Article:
As ever a label is sewn inside the mittens with stores details:This label is quite far into the body of the mitten, so it was not easy to get a photograph for you! This mark of glove has now been superseded by a more advanced design, but they are certainly warm and I can imagine they would be very much appreciated in extremely low temperatures. The gloves themselves are not actually waterproof, cold water would rapidly remove their effectiveness so they would be worn with the waterproof outer we looked at here.
A long time ago on the blog I looked at a pair of cold weather mittens here. That pair were quite long, with the body of the glove coming half way up the forearm. Tonight we have a second pair of snow gloves, but these are much shorter, just covering the hand itself:These gloves are made form a closely woven but lightweight cotton, as such they would afford no warmth to the wearer. They would have been worn over a pair of woollen gloves or mittens, the woollen layer offering warmth and the cotton outer glove providing camouflage and some degree of waterproofing. The layer of air trapped between the inner and outer glove would also add to the insulation and help keep the wearer’s hands warm.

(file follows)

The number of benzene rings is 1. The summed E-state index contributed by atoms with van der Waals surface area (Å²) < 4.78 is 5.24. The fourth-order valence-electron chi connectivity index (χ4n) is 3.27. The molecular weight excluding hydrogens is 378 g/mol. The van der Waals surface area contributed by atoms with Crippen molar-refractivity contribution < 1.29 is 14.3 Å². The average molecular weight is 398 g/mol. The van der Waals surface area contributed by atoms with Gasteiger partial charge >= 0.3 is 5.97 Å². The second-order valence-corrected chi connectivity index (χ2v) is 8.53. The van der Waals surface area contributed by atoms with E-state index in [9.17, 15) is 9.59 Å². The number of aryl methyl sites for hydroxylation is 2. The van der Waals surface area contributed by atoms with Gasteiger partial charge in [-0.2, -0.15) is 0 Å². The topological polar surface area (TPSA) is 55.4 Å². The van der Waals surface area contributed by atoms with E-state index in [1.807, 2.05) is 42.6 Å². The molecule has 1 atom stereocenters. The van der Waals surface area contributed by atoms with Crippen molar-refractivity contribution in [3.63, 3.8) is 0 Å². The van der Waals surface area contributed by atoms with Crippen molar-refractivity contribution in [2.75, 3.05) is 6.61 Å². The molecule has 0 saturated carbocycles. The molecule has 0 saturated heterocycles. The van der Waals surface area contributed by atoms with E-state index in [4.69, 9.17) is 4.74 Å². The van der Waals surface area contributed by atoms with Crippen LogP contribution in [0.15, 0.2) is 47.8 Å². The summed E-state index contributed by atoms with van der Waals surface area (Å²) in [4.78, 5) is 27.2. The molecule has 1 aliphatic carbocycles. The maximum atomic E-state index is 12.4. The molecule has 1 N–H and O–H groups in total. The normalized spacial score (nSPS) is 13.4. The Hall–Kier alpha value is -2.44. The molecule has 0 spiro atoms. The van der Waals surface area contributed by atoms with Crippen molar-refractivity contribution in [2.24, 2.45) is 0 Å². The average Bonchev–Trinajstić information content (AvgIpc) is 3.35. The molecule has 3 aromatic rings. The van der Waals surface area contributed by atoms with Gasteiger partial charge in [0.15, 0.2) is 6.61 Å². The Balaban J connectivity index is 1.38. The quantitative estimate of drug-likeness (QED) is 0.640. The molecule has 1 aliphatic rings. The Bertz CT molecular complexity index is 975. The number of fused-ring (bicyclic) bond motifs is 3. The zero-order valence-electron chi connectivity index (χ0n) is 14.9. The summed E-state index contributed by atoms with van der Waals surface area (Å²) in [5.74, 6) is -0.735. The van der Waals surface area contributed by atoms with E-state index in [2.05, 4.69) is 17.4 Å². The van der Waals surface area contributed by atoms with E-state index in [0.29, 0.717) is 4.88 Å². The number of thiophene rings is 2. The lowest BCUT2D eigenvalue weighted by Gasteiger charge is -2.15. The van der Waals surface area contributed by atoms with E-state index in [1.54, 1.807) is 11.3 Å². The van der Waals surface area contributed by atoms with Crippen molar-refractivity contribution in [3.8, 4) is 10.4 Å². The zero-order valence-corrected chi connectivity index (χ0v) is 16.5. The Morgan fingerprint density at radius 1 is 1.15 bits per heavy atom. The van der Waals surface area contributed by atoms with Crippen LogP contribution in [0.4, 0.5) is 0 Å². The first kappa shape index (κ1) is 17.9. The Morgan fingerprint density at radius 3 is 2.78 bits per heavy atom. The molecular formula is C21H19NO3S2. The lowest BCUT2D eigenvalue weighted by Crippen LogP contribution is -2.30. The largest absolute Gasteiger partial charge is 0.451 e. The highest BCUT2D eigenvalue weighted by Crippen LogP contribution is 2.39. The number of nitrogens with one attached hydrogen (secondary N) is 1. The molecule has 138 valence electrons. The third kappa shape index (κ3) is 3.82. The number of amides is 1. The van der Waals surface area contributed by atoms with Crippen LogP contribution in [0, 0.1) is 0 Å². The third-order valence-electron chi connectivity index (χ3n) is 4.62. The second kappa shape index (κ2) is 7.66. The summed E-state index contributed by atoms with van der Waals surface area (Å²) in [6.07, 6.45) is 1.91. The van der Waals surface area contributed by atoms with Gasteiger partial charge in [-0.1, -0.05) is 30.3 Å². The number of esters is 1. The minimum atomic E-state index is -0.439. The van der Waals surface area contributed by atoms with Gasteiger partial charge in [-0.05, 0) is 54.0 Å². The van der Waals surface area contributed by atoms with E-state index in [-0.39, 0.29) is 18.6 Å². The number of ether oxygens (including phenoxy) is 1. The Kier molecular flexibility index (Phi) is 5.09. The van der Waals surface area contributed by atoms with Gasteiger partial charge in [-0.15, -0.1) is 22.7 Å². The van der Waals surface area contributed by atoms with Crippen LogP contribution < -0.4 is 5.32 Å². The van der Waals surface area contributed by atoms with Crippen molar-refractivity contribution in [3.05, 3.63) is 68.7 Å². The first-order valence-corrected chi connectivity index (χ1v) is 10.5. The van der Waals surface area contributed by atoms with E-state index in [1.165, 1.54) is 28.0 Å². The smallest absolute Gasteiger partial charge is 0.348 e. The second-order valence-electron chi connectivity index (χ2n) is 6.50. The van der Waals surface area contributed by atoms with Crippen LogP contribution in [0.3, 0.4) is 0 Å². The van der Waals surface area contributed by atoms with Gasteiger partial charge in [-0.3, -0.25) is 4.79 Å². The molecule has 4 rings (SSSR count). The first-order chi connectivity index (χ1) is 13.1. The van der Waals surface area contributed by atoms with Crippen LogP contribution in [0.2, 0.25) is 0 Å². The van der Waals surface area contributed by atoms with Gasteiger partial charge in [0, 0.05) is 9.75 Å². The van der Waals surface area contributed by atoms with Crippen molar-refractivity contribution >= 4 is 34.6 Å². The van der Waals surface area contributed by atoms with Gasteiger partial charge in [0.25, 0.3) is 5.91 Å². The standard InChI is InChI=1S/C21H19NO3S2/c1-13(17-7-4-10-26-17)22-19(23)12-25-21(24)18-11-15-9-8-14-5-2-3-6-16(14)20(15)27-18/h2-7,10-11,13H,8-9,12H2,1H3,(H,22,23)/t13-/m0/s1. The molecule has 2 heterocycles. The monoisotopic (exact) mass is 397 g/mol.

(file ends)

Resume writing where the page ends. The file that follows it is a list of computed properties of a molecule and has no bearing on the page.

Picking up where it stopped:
The wrists of the gloves are secured with a piece of elastic:Each glove is /|\ marked and dated 1942:They are marked as having been manufactured by J B & Co Ltd- unfortunately I have been unable to link this with a specific manufacturer.
I am not sure how widespread the use of these mittens actually was- photographs of troops wearing cold weather kit are unusual in the first place and all those I have seen just show men wearing just the woollen gloves and mittens, without the white outer mitten. Certainly this pair are in mint condition and don’t seem to have ever been issued.